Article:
Andy is highly esteemed at the department because of his ability, dedication, and drive. He is nearly finished with his Fire Officer 1 course of study and shares that he intends to continue on his current trajectory of career advancement and hopes to one day serve as an officer.

His work at the department keeps him busy but when not on duty, Andy enjoys spending time with his family and watching his son stay active in sports. He also enjoys concerts and staying in shape with CrossFit.
Andy is joined today by his lovely family; his wife, Jessica and son, Sawyer. The family man that he is, Andy candidly shares “I would not be here today if it wasn’t for the desire to give my family everything I can. They are the sole reason I push myself to be better in all I do in life.” "

Congratulations to Andy on his well-deserved promotion to Driver Engineer. The role of Drive Engineer comes with immense responsibility and the Lakeland Fire Department is confident that Andy will excel in his new capacity.


Driver Engineer Kelvin Jones retired on February 5, 2016, after 28 years of service to Lakeland. His retirement ceremony was very well attended with many colleagues, family members, and friends in attendance to wish him well on the new chapter of his life. His biography shares:

Kelvin Jones has been a member of the Lakeland Fire Department (LFD) since February 2, 1988. He has given 28 years of service to the people of Lakeland as a Firefighter and Paramedic. Kelvin joined the department as a Firefighter and promoted to Driver Engineer on January 4, 1997, which he retires as today.

Kelvin has an impressive background in working to help others in his community. Prior to his work in the fire service, Kelvin served in the United States Air Force (USAF). He served four years of active duty and then went on to pursue work with the Seaboard Coastline Railroad, which brought him to Lakeland. In making that move, Kelvin transitioned into the role of Reservist with the United States Air Force in 1986. Kelvin served as an Air Evacuation Medic while a Reservist and his work in the military would go on to influence his work helping others as an emergency responder.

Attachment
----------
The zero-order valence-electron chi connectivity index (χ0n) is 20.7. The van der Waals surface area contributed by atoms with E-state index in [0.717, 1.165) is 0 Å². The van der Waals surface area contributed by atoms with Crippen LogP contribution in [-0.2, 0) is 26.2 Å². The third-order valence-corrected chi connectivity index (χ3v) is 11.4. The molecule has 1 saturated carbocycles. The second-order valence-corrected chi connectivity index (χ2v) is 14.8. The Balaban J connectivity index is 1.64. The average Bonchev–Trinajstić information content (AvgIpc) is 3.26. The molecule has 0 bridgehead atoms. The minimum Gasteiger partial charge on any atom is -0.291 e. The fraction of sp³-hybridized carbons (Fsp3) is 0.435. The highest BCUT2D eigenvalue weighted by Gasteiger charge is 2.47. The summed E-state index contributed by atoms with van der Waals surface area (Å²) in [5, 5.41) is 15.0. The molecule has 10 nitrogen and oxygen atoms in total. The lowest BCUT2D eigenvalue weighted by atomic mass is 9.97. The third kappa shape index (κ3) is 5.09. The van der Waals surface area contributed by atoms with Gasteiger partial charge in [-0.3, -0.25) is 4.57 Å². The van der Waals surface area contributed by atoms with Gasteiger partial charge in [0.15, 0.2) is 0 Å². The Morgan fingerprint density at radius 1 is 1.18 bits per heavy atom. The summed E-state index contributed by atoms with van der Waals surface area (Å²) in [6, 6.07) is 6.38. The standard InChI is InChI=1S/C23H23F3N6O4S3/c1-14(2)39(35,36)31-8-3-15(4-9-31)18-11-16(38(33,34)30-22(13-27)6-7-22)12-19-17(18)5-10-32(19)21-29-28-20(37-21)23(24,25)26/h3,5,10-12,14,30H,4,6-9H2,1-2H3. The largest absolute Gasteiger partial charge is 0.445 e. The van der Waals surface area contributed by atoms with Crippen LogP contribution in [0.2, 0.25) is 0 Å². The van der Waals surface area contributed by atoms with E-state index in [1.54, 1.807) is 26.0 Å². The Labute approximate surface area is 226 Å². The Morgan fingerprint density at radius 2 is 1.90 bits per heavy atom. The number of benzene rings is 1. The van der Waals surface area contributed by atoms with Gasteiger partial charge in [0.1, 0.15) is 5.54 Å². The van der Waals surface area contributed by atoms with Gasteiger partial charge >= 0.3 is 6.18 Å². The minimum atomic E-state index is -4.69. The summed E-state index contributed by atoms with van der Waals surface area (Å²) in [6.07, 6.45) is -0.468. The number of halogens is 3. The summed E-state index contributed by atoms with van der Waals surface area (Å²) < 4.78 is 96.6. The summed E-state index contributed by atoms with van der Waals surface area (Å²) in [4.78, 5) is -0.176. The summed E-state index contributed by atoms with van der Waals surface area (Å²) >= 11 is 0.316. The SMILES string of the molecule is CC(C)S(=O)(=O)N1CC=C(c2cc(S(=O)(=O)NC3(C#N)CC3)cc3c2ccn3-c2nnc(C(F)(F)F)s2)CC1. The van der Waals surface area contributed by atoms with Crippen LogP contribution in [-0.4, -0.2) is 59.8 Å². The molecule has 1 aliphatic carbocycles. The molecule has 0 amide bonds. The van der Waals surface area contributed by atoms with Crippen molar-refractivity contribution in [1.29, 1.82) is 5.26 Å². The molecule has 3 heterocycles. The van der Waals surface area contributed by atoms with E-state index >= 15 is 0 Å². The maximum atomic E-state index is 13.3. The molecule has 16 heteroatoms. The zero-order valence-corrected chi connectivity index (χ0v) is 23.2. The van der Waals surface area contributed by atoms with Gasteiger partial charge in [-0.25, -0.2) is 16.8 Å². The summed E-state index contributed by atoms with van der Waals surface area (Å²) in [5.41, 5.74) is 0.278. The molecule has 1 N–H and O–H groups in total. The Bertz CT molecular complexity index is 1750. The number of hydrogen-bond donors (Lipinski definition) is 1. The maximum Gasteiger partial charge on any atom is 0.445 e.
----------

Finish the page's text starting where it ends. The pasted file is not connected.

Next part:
Kelvin is a decorated military veteran who served in Desert Storm from November 1990 through March 1991. Kelvin would go on to continue work in the military and at LFD for the next two decades. In 2003 Kelvin retired from the Air Force Reserves as a Master Sergeant. 

Equally as impressive as his tenure at the Lakeland Fire Department and in the United States Air Force is Kelvin’s work as a Registered Nurse, which he still actively works as at Heart of Florida Hospital and the Walt Disney World Wellness Center. 

A Florida native, through and through, Kelvin grew up in Tampa, FL and is a graduate of East Bay High School. Kelvin has an Associate’s degree in Nursing from Polk State College and an Associate’s degree from the College of the Air Force. 

Celebrating Kelvin’s retirement along with him today are Kelvin’s supportive and proud parents, Samuel and Nettie Jones. He is also joined by his lovely wife Shirley and several of their children. Kelvin truly appreciates and enjoys the company of his large and growing family of five sons, one daughter, and a combined fifteen grandchildren in his and Shirley’s blended family.

Kelvin also participates in his community and gives back through his work as a member of the Lakeland Masonic Lodge. Upon retirement, Kelvin looks forward to filling his free time by spending time with his family and enjoying his hobbies of fishing, traveling, and camping in style in his RV. He even looks forward to using his time in retirement to pursue a Pilot’s License and a Master’s degree in Nursing so that he can someday serve as a nursing instructor.

Kelvin shares a quote that has deeply impacted him since a 2003 church service in which he heard it, which explains: “There are two types of people; Actors and Reactors. Which one are you?” and challenges others to live their lives with purpose as he feels he has his.

The Lakeland Fire Department celebrates Kelvin’s 28 years of service and profoundly thanks him for his dedication to the people of Lakeland. Kelvin’s many years of selfless service are deeply appreciated.


Firefighter of the Year: Congratulations to Firefighter/Paramedic Cody Ritenour who was selected by the Knights of Columbus to receive their 2015 Firefighter of the Year award.

Firefighter Ritenour is being awarded the honor for his heroic efforts in saving motorists at the scene of a violent car accident while off duty. 

Firefighters inherently have the qualities you would expect in a hero. Helping others is what they do, and a lot of the skills and qualities they use on duty are used off duty as well. Cody was nominated for the City of Lakeland's Heroism Award based on an his actions off duty in helping at the scene of a violent car accident. He will be recognized at the City of Lakeland Commission meeting on April 6, 2015. The account is best summarized by the nomination narrative: 

"On February 15th, 2015 at approximately 9 AM, an unfortunate head-on collision took place in Osceola County on State Road 60. Cody Ritenour, a Lakeland Fire Department (LFD) Firefighter and Paramedic was several vehicles behind the incident when it occurred, while traveling home after completing his shift.